The UFO Watchtower isn’t just a good spot for catching a glimpse of extraterrestrials. It’s also a place where you can talk about your alien or UFO encounter without getting laughed out of Colorado, which, according to owner Judy Messoline, is a conversation that happens regularly at the alien-enthusiast hot spot. About 80 percent of visitors to the UFO Watchtower have had experiences with UFOs and other lifeforms, she said.
“It’s amazing how many folks are really open to all of this. A lot of people won’t talk about it even if they’ve seen something, because they don’t want to be made fun of. They can come here and be in a comfort zone. Nobody makes fun of them. We listen.”
Messoline certainly isn’t one to judge. She has spotted plenty of UFO activity since opening the Watchtower, located north of Hooper in the San Luis Valley. After years of “struggling with cows,” she had to sell her herd, and after hearing stories of UFO incidents from locals, she decided to open the tower.
“I’ve had fun but I never realized that it would keep going for 18 years. It’s been a pretty amazing thing. … It’s fun, what the heck.”
And what in Star Trek’s name is the UFO Watchtower, you ask? It’s a dome-shaped building with a 10-foot-tall tower that goes three-quarters of the way around the building. Believers and non-believers alike have a 360-degree view of the valley, and can visit the healing garden, which psychics believe is home to two large vortexes.
Since opening in 2000, people at the Watchtower have experienced 202 sightings. Messoline has gotten to see 28 of them.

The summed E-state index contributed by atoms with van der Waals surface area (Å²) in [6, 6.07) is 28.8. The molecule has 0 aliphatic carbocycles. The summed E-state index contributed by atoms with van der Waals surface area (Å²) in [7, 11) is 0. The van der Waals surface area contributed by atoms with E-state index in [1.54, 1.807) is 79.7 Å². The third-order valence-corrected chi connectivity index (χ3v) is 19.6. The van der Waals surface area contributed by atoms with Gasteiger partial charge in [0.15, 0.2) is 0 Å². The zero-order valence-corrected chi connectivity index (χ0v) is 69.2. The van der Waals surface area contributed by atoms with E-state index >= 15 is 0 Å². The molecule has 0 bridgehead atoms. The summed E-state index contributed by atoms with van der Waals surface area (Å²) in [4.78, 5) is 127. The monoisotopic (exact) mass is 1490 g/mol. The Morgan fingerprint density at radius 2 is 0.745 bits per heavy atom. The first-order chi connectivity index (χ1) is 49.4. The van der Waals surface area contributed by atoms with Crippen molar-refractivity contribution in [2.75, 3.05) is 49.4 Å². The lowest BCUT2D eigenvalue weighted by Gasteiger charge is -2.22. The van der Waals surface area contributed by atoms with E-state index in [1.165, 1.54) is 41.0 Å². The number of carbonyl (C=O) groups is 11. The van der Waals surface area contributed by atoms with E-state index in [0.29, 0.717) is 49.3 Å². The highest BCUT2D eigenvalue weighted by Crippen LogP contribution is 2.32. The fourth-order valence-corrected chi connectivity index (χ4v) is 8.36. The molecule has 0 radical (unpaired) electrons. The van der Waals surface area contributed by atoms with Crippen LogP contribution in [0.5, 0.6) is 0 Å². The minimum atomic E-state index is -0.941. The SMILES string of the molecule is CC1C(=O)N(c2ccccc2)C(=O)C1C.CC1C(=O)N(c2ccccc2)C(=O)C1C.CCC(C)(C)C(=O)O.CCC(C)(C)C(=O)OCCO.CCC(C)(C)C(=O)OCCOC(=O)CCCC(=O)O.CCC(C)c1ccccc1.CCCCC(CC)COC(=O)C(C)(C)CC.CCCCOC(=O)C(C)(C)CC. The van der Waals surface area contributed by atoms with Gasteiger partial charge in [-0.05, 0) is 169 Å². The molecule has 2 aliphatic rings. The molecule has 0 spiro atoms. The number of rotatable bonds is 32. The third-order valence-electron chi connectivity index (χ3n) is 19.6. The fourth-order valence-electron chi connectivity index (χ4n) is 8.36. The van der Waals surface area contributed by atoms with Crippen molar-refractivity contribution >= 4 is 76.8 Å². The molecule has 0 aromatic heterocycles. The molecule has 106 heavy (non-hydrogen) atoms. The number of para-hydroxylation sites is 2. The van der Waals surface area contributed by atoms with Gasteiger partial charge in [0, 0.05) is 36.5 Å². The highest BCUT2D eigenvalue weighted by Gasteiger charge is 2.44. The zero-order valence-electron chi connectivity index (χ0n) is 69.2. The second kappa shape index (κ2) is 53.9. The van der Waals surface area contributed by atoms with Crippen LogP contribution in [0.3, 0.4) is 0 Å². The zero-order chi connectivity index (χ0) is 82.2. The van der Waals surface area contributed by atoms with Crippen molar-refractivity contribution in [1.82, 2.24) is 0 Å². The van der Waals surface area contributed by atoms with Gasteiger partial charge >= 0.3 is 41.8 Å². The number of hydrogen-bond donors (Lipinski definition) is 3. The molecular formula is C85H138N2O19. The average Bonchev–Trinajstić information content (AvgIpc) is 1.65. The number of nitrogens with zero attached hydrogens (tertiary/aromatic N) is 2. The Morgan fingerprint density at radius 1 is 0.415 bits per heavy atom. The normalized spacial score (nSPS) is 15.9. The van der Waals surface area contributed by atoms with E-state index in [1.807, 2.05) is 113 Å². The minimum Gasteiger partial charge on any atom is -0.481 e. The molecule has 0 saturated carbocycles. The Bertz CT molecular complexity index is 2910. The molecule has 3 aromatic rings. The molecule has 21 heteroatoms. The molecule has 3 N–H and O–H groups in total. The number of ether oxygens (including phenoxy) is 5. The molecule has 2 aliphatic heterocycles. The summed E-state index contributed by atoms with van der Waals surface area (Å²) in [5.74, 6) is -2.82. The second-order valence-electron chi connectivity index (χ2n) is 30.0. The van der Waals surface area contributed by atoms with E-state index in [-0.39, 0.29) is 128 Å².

In one instance, Messoline was watching what she thought was a shooting star coming down out of the sky. When it got below the peaks, its momentum started to slow.
“Well, that made sense to my weird mind. I thought maybe the downdrafts from the mountains would do that. What didn’t makes sense is it went straight back up.”
Visitors to the Watchtower will see lights that shoot across the sky quickly before stopping. Other times, the lights will be going one direction, and then just change direction without circling around.
“I can’t figure that one out,” she said.
One of the latest sightings occurred about a month ago, with a copper-colored object spotted in the sky during daylight. It was sitting stationary until it suddenly started making weird movements prior to vanishing.
With as many UFO incidents as this region lays claim to, it does make one curious. Why Hooper? Why this specific area?
“Some say it’s the vastness of the (San Luis Valley). Others say it’s the spirituality of the valley. Native Americans consider the valley floor sacred,” Messoline said.
Other theories are that there’s an extraterrestrial base in the nearby mountains or the hot water wells. In the end, it’s a toss-up. Could be anything.
The UFO Watchtower brought in about 10,000 visitors from all over the world in 2018, doubling last year’s count, Messoline said.
“A lot of people are just really curious, but then we get a lot of really hardcore believers in, too. So, I think by the time folks leave, even though they’ve never seen anything, it gives them something to think about.”